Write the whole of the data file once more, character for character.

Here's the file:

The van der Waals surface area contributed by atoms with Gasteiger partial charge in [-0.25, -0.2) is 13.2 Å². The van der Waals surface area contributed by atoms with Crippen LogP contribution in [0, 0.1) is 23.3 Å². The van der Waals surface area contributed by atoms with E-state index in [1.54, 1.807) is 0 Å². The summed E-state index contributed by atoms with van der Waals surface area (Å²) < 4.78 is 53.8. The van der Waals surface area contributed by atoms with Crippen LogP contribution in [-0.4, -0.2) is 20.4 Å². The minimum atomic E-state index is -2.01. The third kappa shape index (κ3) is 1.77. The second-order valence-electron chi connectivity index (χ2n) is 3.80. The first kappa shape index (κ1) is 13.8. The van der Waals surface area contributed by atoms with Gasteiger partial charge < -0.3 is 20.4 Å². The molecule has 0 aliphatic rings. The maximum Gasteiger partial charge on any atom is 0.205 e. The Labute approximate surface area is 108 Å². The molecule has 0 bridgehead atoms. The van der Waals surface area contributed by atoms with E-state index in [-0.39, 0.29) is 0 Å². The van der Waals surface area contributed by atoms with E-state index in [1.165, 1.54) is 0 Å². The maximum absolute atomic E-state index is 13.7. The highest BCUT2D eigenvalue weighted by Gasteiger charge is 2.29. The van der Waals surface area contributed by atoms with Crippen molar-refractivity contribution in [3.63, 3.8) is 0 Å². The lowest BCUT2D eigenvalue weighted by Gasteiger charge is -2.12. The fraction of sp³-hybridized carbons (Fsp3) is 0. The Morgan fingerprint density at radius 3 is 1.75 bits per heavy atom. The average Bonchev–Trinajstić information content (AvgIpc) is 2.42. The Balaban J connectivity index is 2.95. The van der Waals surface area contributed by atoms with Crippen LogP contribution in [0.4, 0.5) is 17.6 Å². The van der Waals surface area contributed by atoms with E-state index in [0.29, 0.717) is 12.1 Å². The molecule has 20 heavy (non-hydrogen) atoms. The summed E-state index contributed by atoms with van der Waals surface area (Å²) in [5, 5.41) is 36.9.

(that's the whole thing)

The van der Waals surface area contributed by atoms with Gasteiger partial charge in [-0.25, -0.2) is 13.2 Å². The van der Waals surface area contributed by atoms with Crippen LogP contribution in [0, 0.1) is 23.3 Å². The van der Waals surface area contributed by atoms with E-state index in [1.54, 1.807) is 0 Å². The summed E-state index contributed by atoms with van der Waals surface area (Å²) < 4.78 is 53.8. The van der Waals surface area contributed by atoms with Crippen LogP contribution in [-0.4, -0.2) is 20.4 Å². The minimum atomic E-state index is -2.01. The third kappa shape index (κ3) is 1.77. The second-order valence-electron chi connectivity index (χ2n) is 3.80. The first kappa shape index (κ1) is 13.8. The van der Waals surface area contributed by atoms with Gasteiger partial charge < -0.3 is 20.4 Å². The molecule has 0 aliphatic rings. The maximum Gasteiger partial charge on any atom is 0.205 e. The Labute approximate surface area is 108 Å². The molecule has 0 bridgehead atoms. The van der Waals surface area contributed by atoms with E-state index in [-0.39, 0.29) is 0 Å². The van der Waals surface area contributed by atoms with E-state index in [1.165, 1.54) is 0 Å². The maximum absolute atomic E-state index is 13.7. The highest BCUT2D eigenvalue weighted by Gasteiger charge is 2.29. The van der Waals surface area contributed by atoms with Crippen molar-refractivity contribution in [3.63, 3.8) is 0 Å². The lowest BCUT2D eigenvalue weighted by Gasteiger charge is -2.12. The fraction of sp³-hybridized carbons (Fsp3) is 0. The Morgan fingerprint density at radius 3 is 1.75 bits per heavy atom. The average Bonchev–Trinajstić information content (AvgIpc) is 2.42. The Balaban J connectivity index is 2.95. The van der Waals surface area contributed by atoms with Crippen LogP contribution in [0.4, 0.5) is 17.6 Å². The van der Waals surface area contributed by atoms with E-state index in [0.29, 0.717) is 12.1 Å². The molecule has 20 heavy (non-hydrogen) atoms. The summed E-state index contributed by atoms with van der Waals surface area (Å²) in [5, 5.41) is 36.9.